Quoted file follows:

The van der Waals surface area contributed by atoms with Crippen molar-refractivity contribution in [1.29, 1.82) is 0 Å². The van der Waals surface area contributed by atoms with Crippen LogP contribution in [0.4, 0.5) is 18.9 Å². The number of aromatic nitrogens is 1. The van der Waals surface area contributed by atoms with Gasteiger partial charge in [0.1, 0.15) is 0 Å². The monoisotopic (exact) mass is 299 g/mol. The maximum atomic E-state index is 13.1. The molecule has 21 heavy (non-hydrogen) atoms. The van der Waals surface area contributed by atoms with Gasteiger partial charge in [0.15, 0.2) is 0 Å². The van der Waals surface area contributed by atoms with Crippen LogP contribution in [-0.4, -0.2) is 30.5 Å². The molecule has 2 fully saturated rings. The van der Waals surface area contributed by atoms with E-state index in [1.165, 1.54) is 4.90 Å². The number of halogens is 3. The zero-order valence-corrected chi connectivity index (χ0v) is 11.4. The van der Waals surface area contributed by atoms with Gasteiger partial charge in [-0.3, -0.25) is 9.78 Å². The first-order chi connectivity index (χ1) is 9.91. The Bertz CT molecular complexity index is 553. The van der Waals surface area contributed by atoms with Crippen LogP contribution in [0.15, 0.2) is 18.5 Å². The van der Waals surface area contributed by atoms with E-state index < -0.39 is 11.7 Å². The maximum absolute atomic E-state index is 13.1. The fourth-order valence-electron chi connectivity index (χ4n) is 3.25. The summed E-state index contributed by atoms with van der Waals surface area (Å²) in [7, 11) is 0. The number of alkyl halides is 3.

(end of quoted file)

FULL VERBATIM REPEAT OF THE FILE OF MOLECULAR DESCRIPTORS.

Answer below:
The van der Waals surface area contributed by atoms with Crippen molar-refractivity contribution in [1.29, 1.82) is 0 Å². The van der Waals surface area contributed by atoms with Crippen LogP contribution in [0.4, 0.5) is 18.9 Å². The number of aromatic nitrogens is 1. The van der Waals surface area contributed by atoms with Gasteiger partial charge in [0.1, 0.15) is 0 Å². The monoisotopic (exact) mass is 299 g/mol. The maximum atomic E-state index is 13.1. The molecule has 21 heavy (non-hydrogen) atoms. The van der Waals surface area contributed by atoms with Gasteiger partial charge in [0.15, 0.2) is 0 Å². The van der Waals surface area contributed by atoms with Crippen LogP contribution in [-0.4, -0.2) is 30.5 Å². The molecule has 2 fully saturated rings. The van der Waals surface area contributed by atoms with E-state index in [1.165, 1.54) is 4.90 Å². The number of halogens is 3. The zero-order valence-corrected chi connectivity index (χ0v) is 11.4. The van der Waals surface area contributed by atoms with Gasteiger partial charge in [-0.3, -0.25) is 9.78 Å². The first-order chi connectivity index (χ1) is 9.91. The Bertz CT molecular complexity index is 553. The van der Waals surface area contributed by atoms with Crippen LogP contribution in [0.15, 0.2) is 18.5 Å². The van der Waals surface area contributed by atoms with E-state index < -0.39 is 11.7 Å². The maximum absolute atomic E-state index is 13.1. The fourth-order valence-electron chi connectivity index (χ4n) is 3.25. The summed E-state index contributed by atoms with van der Waals surface area (Å²) in [7, 11) is 0. The number of alkyl halides is 3.